Figure A7. Utility of educational platforms.

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Finally, clinical practices were assessed (Figure A8). While physicians largely agreed with the statement “I regularly use formal tools to assess performance status,” when questioned more deeply if they use formal tools to assess cognitive status and identify risk for chemotherapy intolerance, scores fell below the midway point of 3.0. Regarding patient education, agreement was just over the 3.0 midpoint. The impression from both the interviews and the advisory panel was that most physicians use myriad educational resources for patients, and the quality of these resources varies widely. Finally, referral of geriatric patients for a consult to a geriatric specialist or to palliative care was almost exactly at the agreement midpoint, indicating that while clinicians may be aware of these resources, they may not be utilizing them fully.

Figure A8. Clinical practices.

Key Findings and Data Analysis

Clinical Competencies 

Clinical guidelines, literature, interview data, and expert opinion were used to create a list of evidence-based competencies for the treatment of geriatric cancer patients. The competencies are a series of statements that represent the abilities necessary for physicians to successfully manage and treat these patients.

Please rate your present and desired ability to:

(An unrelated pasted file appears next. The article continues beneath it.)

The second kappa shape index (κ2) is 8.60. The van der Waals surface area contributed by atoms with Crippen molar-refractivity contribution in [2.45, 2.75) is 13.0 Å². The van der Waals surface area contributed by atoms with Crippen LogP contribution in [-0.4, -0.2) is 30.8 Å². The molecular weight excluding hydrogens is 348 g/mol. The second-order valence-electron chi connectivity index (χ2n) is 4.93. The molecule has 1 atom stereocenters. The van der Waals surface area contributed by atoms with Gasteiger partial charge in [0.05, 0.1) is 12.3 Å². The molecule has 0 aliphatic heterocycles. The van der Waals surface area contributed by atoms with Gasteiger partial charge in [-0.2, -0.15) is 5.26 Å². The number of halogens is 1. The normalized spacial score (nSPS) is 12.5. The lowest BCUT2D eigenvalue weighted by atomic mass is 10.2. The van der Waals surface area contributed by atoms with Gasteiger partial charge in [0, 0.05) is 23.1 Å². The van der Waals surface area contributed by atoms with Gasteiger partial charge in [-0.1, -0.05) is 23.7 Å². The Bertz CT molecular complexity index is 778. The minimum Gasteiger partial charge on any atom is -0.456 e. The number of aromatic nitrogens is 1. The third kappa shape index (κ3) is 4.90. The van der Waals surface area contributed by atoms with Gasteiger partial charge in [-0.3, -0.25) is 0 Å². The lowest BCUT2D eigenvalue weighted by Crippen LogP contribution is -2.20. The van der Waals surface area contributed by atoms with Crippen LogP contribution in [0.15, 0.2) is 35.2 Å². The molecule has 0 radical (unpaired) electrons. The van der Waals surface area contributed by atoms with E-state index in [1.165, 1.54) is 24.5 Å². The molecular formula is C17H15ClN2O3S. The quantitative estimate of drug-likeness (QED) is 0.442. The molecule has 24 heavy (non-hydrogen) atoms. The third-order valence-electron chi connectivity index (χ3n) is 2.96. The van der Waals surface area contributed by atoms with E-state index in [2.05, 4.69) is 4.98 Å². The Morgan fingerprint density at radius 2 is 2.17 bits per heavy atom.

1. Assess patient health status (comorbidities, physical function, cognition, social status, etc.)
  2. Adjust treatment options for geriatric patients based on health status
  3. Address language, religious, and other cultural issues that may affect management of the geriatric patient with cancer
  4. Communicate with the geriatric patient, family, and caregivers about desired goals of care
  5. Determine the optimal treatment regimen(s), including timing and dosing, for the geriatric patient
  6. Communicate with the patient/family/caregivers about treatment options and patient concerns
  7. Manage side effects
  8. Revise the treatment plan when necessary
  9. Collaborate with the multidisciplinary team (including primary care) about the care of the geriatric patient

In the survey, respondents were asked to rate their present and desired levels of ability for each competency. The “present ability” identifies where the respondents believe they are presently performing. The “desired ability” represents the importance the respondents place on that particular ability. Another way to view the label “desired” is how important is this competency to the demographic; how much do they value this competency as they strive to improve their clinical practice. Average responses for all respondents are presented below, with 1 representing a low level of ability and 5 representing a high level of ability.

Notably, a significant gap was seen between present and desired levels of ability in all of the competencies (Figure A9).

Figure A9. Present and desired abilities.

Competency Gaps

The average difference, or gap, between the present perceived and desired levels of competency indicates the perceived need of the learners. This gap between the perception of “what is” and “what ought to be” predicts physician motivation to learn and change. A gap of 0.5 or higher is considered to be meaningful, while a gap of 1.0 to 2.0 is ideal for clinician education; this cutoff threshold is based on previous research on forces for change and learning in the lives of physicians.